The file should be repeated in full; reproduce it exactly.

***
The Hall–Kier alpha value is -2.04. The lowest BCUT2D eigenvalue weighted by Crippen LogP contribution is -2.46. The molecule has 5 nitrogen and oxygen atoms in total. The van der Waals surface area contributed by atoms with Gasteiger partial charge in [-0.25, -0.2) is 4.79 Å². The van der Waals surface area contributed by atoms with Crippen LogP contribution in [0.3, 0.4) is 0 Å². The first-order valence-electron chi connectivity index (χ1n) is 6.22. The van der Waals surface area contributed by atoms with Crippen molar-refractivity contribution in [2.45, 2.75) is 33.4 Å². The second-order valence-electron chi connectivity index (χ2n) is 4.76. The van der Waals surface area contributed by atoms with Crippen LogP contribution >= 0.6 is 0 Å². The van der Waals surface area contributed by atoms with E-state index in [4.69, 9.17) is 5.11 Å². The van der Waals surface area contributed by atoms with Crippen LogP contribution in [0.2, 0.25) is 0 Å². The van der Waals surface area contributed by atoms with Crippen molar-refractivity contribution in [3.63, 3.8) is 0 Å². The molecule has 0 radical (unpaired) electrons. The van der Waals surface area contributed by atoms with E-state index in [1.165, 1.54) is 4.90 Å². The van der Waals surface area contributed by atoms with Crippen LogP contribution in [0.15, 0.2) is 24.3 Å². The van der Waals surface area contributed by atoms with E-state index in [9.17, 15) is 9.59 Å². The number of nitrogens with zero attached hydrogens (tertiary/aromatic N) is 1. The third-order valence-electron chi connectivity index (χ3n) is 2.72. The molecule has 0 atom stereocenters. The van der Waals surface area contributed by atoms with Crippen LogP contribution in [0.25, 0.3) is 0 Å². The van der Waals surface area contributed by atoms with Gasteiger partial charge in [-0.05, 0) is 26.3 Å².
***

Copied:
The Hall–Kier alpha value is -2.04. The lowest BCUT2D eigenvalue weighted by Crippen LogP contribution is -2.46. The molecule has 5 nitrogen and oxygen atoms in total. The van der Waals surface area contributed by atoms with Gasteiger partial charge in [-0.25, -0.2) is 4.79 Å². The van der Waals surface area contributed by atoms with Crippen LogP contribution in [0.3, 0.4) is 0 Å². The first-order valence-electron chi connectivity index (χ1n) is 6.22. The van der Waals surface area contributed by atoms with Crippen molar-refractivity contribution in [2.45, 2.75) is 33.4 Å². The second-order valence-electron chi connectivity index (χ2n) is 4.76. The van der Waals surface area contributed by atoms with Crippen LogP contribution >= 0.6 is 0 Å². The van der Waals surface area contributed by atoms with E-state index in [4.69, 9.17) is 5.11 Å². The van der Waals surface area contributed by atoms with Crippen LogP contribution in [0.2, 0.25) is 0 Å². The van der Waals surface area contributed by atoms with Crippen molar-refractivity contribution in [3.63, 3.8) is 0 Å². The molecule has 0 radical (unpaired) electrons. The van der Waals surface area contributed by atoms with E-state index in [1.165, 1.54) is 4.90 Å². The van der Waals surface area contributed by atoms with Crippen LogP contribution in [0.15, 0.2) is 24.3 Å². The van der Waals surface area contributed by atoms with E-state index in [9.17, 15) is 9.59 Å². The number of nitrogens with zero attached hydrogens (tertiary/aromatic N) is 1. The third-order valence-electron chi connectivity index (χ3n) is 2.72. The molecule has 0 atom stereocenters. The van der Waals surface area contributed by atoms with Crippen LogP contribution in [0.25, 0.3) is 0 Å². The van der Waals surface area contributed by atoms with Gasteiger partial charge in [-0.05, 0) is 26.3 Å².